But the most frequent use of the feature is flicking the phone sharply to the left or right to expose information. The screen contents are actually on three panels, and the left and right panels only appear when you do this sharp tilting. They overlap the larger central panel.
Typically, the left panel contains menus, and the right panel has added information. For instance, in email, the left panel lists accounts and mailboxes, while the right panel collects all your attachments for handy use. On the home screen, the left panel lists categories like apps, music, and so forth; the right has the weather, calendar, and some notifications.
It’s a neat trick, but, in my tests, I found that I tired of it, partly because you have to flick the phone just right to make the panels appear, and then again to dismiss them. Call me impatient, but after too many frustrating flicks I resorted to swiping the side panels open and closed, even when I was using the phone one-handed, because I found it quicker and surer.
I was also disappointed with the auto-scrolling. It wasn’t that it didn’t work well — it did. But so far it only works in the Web browser and in lists of book, music and video titles. It doesn’t work, for instance, while reading a Kindle book, though Amazon plans a software update for that in a few months.
The other big feature, Firefly, also disappointed. It uses the camera to identify products, books, songs, TV shows, movies, printed email addresses and more. And when it identifies something Amazon sells, it displays the link to let you buy it. Firefly is the shopping-cart feature of the Fire phone, and you launch it by long-pressing on the dedicated camera key on the side.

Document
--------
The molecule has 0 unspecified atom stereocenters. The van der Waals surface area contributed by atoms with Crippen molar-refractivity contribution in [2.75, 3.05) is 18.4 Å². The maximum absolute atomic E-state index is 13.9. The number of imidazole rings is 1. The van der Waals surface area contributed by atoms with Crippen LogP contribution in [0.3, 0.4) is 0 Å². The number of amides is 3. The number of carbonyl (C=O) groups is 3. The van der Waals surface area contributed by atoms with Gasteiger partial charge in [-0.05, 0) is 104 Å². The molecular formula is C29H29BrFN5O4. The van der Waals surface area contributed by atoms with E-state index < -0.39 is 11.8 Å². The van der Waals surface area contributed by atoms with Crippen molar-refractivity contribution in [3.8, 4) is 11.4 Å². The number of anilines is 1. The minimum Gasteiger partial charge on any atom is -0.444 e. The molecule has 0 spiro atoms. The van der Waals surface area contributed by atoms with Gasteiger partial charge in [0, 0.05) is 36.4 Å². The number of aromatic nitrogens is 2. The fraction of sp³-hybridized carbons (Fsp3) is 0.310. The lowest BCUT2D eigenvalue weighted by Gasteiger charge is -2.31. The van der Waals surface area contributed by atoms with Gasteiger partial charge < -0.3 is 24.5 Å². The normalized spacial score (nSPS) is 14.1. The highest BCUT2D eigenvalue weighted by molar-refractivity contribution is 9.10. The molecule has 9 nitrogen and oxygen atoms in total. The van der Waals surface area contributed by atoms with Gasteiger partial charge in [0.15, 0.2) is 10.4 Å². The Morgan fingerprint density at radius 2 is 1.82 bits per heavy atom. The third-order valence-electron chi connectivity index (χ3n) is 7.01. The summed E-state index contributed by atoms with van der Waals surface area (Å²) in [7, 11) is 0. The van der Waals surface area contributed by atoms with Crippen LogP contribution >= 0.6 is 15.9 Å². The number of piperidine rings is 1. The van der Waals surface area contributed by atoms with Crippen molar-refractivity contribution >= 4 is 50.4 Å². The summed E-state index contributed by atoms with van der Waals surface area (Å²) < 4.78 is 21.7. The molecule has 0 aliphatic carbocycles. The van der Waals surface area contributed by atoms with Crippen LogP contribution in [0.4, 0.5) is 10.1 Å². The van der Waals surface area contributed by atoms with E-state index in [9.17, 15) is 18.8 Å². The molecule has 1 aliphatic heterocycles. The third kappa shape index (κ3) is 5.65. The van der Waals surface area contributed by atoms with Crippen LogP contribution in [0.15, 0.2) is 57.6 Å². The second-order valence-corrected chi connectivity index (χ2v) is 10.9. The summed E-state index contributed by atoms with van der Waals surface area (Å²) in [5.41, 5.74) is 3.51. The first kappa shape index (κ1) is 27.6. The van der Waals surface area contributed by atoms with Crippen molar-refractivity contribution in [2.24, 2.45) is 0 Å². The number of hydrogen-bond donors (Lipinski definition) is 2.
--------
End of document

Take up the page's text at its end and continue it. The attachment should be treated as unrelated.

My problem with Firefly was its inconsistency. One morning, it correctly identified Quaker Oats, but not Cheerios. Dial liquid soap was seen as Dial soap bars. And it never could identify the Samsung Galaxy S5 box. It also got the email address wrong when scanning the business card of an Amazon executive.
But it correctly identified many other things, and did especially well on songs and popular TV shows.
Camera, Calls and Speakers
I found the camera to be very good, with accurate colors and good performance indoors and out. Voice-call clarity wasn’t the best I’ve ever experienced, but it was okay. The twin speakers, oddly, sounded a bit tinny to me and to another person I asked, when compared to the iPhone’s single speaker.
The voice assistant did a decent job of recognizing my requests, but it does far fewer things than Apple’s Siri. At launch, it can only make phone calls, send text messages (and have new messages read to you), send emails and search the Web. There’s also a dictation key on the keyboard.
In my tests, AT&T’s data-network speeds on the Fire were a tad below Verizon’s on the iPhone. But the big surprise was the Fire’s Wi-Fi speed. When it was near a wireless router, it delivered the full 35 Mbps my service provides. But just a room away, the speed would drop drastically to about a tenth of that. The iPhone remained constant. Amazon says this may have to do with my particular router, and is studying the issue.
Then there is a whole list of features offered by Apple and Samsung that the Fire lacks. Among these are things like fingerprint readers, built-in health sensors, integrated video calling and more. The Fire’s built-in app for viewing Microsoft Office documents can’t edit those documents unless you buy a premium version of the app. And the phone doesn’t support Bluetooth Low Energy, though that’s coming via a software update.
Finally, there are only about 185,000 apps available for the Fire, less than 20 percent of what’s available for Apple and Android phones. Amazon has added a bunch of key apps, but some, like an official YouTube app, are still missing.
The Amazon Fire phone is perfectly suited for people heavily invested in the company’s ecosystem, and who like to use their smartphones one-handed, as long as they like AT&T. But to top Apple and Samsung, Amazon needs to do better.